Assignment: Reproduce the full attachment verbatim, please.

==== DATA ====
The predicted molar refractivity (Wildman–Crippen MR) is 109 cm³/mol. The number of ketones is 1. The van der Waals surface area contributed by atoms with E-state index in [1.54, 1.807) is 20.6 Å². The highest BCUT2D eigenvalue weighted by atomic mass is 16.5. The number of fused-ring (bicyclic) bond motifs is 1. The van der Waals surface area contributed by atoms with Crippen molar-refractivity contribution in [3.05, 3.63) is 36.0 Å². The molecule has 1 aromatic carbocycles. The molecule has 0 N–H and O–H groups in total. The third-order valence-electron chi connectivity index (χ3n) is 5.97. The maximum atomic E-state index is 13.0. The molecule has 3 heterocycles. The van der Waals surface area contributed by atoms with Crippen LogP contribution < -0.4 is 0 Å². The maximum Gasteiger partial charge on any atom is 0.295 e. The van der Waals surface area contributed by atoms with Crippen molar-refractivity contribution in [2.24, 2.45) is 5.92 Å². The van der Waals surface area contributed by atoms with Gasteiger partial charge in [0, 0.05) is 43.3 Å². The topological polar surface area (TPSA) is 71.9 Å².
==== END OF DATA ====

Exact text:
The predicted molar refractivity (Wildman–Crippen MR) is 109 cm³/mol. The number of ketones is 1. The van der Waals surface area contributed by atoms with E-state index in [1.54, 1.807) is 20.6 Å². The highest BCUT2D eigenvalue weighted by atomic mass is 16.5. The number of fused-ring (bicyclic) bond motifs is 1. The van der Waals surface area contributed by atoms with Crippen molar-refractivity contribution in [3.05, 3.63) is 36.0 Å². The molecule has 1 aromatic carbocycles. The molecule has 0 N–H and O–H groups in total. The third-order valence-electron chi connectivity index (χ3n) is 5.97. The maximum atomic E-state index is 13.0. The molecule has 3 heterocycles. The van der Waals surface area contributed by atoms with Crippen LogP contribution < -0.4 is 0 Å². The maximum Gasteiger partial charge on any atom is 0.295 e. The van der Waals surface area contributed by atoms with Crippen molar-refractivity contribution in [2.24, 2.45) is 5.92 Å². The van der Waals surface area contributed by atoms with Gasteiger partial charge in [0, 0.05) is 43.3 Å². The topological polar surface area (TPSA) is 71.9 Å².